Whatever the outcome of the latest Brexit negotiations, the wine industry – and everyone else – should be prepared for a long, hard road ahead

It feels like a climax of a classic Hollywood thriller. Time is running out; disaster looms; no one can agree on the escape plan. The audience is gripped, wondering what will happen next.

Except this is reality, the issue is Britain’s increasingly undignified divorce from the EU, and – unlike in Hollywood – the most likely outcome (at time of writing) is that everyone will suffer. Most commentators agree that it is scarcely believable that the UK now finds itself in the position of hoping, somehow, for an improbable escape act as its only remaining option in the Brexit negotiations.

British Prime Minister Theresa May is still clinging to a plan which rests on a tortured logic and that has managed to upset just about everyone: the EU, the hardline pro-Brexit bloc within her own party, the Northern Irish politicians on which her government majority depends, business leaders from within the UK and from industries heavily invested in Britain, and plenty more besides.

It proposes that the UK sits outside the EU’s customs union (where member states collect tariffs on behalf of the bloc as a whole) but somehow continues to collect those tariffs while pursuing its own independent trade policy, with likely different tariffs. It proposes that the border between Northern Ireland and the Republic of Ireland to its south remain open (as enshrined in the Good Friday Agreement, a peace treaty signed 20 years ago to end the civil unrest in Northern Ireland) but somehow a customs border exist for the purposes of trade. It proposes some kind of joint arrangement (unspecified at this point) on how to resolve disputes without allowing the European Court of Justice to rule on UK matters, and it also proposes (again, unspecified) an arrangement for EU and UK citizens to travel, live and work in each other’s jurisdictions.

The fact that this is the only plan currently on the table has left the UK wine industry – and business in general – with its head in its hands. Speaking at the UK Wine & Spirit Trade Association conference last month, its chief executive, Miles Beale, did not mince his words. “The WSTA believes firmly that a ‘no-deal’ Brexit would not be acceptable,” he told representatives of the UK drinks industry, adding: “We are underwhelmed with what we have seen from government. Information is too basic and ducks most of the questions we have been asking.”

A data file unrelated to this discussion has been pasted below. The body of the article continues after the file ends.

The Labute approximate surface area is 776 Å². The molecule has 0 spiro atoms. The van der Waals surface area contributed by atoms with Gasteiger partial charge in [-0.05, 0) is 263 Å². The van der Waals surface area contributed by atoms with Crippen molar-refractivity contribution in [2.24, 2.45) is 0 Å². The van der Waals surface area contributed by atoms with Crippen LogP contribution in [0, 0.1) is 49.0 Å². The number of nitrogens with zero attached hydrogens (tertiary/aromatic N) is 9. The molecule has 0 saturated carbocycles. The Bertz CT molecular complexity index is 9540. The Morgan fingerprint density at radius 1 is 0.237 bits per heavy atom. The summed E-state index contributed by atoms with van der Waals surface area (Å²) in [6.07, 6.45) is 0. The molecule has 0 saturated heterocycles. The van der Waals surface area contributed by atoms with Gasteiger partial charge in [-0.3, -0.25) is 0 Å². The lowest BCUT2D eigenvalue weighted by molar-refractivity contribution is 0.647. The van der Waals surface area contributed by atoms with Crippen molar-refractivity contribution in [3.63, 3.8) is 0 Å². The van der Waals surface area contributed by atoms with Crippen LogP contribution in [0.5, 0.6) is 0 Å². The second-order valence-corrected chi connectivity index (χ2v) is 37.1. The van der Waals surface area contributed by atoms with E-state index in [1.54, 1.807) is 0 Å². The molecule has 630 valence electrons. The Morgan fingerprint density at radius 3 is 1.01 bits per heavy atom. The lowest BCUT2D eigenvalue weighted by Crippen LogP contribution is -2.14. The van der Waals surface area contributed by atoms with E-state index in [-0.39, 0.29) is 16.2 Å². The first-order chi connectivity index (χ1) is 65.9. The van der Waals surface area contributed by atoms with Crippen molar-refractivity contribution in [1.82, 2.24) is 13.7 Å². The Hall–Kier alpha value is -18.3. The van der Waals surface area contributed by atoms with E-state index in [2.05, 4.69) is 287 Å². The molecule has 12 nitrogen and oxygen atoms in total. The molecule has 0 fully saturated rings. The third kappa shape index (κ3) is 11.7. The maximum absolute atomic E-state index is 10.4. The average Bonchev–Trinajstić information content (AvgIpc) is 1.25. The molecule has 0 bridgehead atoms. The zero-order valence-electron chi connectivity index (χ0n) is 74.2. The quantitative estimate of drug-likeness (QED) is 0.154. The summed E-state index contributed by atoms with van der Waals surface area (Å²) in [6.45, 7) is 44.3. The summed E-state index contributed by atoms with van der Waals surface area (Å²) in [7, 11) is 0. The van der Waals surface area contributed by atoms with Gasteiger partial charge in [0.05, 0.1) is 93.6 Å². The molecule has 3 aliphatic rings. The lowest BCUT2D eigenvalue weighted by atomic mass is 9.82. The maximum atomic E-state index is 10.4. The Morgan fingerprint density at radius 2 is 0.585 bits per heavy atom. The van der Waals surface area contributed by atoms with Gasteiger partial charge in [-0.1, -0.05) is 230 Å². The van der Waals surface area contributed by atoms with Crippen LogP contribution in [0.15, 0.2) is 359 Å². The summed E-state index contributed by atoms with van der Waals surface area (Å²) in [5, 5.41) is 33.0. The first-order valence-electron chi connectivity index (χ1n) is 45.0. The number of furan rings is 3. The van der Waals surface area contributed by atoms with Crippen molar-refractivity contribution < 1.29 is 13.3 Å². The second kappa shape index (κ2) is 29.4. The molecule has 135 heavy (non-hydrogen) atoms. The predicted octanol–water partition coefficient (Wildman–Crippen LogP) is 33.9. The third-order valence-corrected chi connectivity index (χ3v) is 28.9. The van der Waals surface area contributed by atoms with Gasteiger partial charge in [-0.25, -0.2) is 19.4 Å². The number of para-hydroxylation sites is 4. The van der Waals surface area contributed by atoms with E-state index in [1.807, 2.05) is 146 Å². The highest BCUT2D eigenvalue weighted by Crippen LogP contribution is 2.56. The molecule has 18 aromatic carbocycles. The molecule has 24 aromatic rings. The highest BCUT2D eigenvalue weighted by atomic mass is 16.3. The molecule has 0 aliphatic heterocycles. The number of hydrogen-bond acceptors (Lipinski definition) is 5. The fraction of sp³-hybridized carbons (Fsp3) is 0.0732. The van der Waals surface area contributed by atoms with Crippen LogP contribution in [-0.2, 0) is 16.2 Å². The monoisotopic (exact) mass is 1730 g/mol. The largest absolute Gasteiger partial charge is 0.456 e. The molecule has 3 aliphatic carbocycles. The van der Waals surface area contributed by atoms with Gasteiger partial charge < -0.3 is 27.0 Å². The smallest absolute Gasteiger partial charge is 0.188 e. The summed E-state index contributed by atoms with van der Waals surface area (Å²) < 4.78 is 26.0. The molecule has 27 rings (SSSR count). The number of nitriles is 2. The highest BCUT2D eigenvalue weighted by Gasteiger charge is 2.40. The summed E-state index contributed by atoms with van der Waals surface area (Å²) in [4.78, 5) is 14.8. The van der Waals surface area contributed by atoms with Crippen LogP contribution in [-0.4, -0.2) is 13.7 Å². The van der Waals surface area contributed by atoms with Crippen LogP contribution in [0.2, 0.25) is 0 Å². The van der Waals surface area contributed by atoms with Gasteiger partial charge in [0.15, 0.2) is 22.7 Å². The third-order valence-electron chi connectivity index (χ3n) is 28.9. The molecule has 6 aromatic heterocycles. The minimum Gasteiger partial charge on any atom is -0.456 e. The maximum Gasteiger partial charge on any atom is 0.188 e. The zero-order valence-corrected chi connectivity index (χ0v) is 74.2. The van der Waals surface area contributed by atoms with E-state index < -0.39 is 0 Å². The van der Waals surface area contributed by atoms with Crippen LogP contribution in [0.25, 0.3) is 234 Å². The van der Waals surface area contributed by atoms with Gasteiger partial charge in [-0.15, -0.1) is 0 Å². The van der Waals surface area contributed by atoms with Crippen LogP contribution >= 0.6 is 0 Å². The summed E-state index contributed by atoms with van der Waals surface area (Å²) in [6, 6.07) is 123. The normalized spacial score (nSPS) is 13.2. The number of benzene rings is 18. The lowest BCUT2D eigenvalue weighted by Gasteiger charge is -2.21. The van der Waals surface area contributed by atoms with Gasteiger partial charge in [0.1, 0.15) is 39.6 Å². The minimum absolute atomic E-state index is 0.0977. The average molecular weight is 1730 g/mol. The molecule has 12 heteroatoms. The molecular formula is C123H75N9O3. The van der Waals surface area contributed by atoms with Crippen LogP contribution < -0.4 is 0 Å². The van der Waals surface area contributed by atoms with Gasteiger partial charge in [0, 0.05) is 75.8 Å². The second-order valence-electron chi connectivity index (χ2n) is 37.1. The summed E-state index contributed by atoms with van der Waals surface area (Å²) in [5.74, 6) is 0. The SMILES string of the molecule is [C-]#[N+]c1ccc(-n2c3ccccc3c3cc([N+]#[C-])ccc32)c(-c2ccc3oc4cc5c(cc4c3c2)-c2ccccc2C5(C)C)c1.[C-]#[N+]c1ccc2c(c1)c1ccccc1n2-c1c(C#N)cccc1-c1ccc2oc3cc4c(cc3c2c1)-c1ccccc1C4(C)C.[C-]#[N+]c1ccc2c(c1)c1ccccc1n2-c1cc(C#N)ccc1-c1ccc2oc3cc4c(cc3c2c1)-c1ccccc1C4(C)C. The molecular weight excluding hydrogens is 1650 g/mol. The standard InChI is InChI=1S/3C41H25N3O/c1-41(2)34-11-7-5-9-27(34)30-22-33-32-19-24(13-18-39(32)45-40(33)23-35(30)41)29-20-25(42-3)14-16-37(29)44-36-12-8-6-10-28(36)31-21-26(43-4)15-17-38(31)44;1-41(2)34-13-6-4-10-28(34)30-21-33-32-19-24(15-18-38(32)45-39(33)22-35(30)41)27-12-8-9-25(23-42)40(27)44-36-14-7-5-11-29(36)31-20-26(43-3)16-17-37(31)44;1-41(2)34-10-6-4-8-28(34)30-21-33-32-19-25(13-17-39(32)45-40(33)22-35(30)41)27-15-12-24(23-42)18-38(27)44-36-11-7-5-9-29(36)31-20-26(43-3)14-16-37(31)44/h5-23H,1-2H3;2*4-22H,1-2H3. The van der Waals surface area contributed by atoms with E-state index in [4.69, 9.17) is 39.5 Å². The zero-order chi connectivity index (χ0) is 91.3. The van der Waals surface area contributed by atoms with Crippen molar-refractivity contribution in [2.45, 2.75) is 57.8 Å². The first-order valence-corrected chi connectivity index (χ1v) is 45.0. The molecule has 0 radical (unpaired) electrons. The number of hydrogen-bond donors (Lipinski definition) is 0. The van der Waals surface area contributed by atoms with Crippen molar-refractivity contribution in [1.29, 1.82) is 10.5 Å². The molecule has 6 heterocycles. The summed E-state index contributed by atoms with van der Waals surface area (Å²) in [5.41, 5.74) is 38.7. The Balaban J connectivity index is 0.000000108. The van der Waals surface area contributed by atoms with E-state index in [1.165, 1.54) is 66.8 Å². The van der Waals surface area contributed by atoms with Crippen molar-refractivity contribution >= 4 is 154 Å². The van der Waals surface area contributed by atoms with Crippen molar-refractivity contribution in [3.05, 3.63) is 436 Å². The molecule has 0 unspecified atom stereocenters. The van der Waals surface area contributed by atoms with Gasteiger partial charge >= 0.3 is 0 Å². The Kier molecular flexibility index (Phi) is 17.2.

The inescapable reality is that the options available to the UK government and Parliament are the same as they were on the day after the original Brexit vote in June 2016

  1. Join Norway in the European Free Trade Area / European Economic Area. The UK would continue to operate within the Single Market, pay into the EU budget, accept free movement of people, and would have to accept all rules coming out of Brussels without debate – though if the Norway model is a guide, there may be a consultation process.

IMPACT FOR THE WINE INDUSTRY: Minimal

LIKELIHOOD OF HAPPENING: very low, and diminishing by the day

  1. Have a bilateral trade deal, along the lines of the one recently agreed with Canada. This would mean low or no tariff access on most goods, and common agreed standards on things like food, medicines and electronics, but no Customs Union, no free movement, etc

IMPACT FOR THE WINE INDUSTRY: negative, because of the economic recession that will result from exit, and the increases in excise duty the government is likely to push through

LIKELIHOOD OF HAPPENING: High, but decreasing

  1. Exit without any transition or follow on relationship / deal agreed – the so-called Hard Brexit – and adopt World Trade Organisation tariffs and rules. There would be no agreement on standards or customs checks, and the real possibility of the border seizing up because of the additional paperwork requirements

IMPACT FOR THE WINE INDUSTRY: Catastrophic in the short term, negative in the long term because of the long economic recession this is likely to cause

LIKELIHOOD OF HAPPENING: Increasing by the day

  1. Fail to agree on an exit plan at all, and put the whole question of EU exit to a second poll

IMPACT FOR THE WINE INDUSTRY: negative, because further uncertainty is likely to cause weakness in Sterling

LIKELIHOOD OF HAPPENING: Low, but also increasing

Whatever the outcome you think is most likely, the sad truth of the whole sorry saga is that this drama has been built by politicians, for politicians. The only things growing as a result of Brexit are their egos. By the same token, the interests of business are of only distant relevance – if they are relevant at all.

So when Boris Johnson, arch-Brexiteer and now widely believed to be planning to topple Mrs May as leader of the Conservatives – and in doing so become the next Prime Minister – was recorded as saying “F*** business!” at a recent meeting when their concerns were raised, it is very apparent to the rest of us that the game of political theatre has become far more of a priority for the politicians than the fundamental responsibilities of governing.

 

 

Author: Richard Halstead

Email: Richard@wineintelligence.com

 

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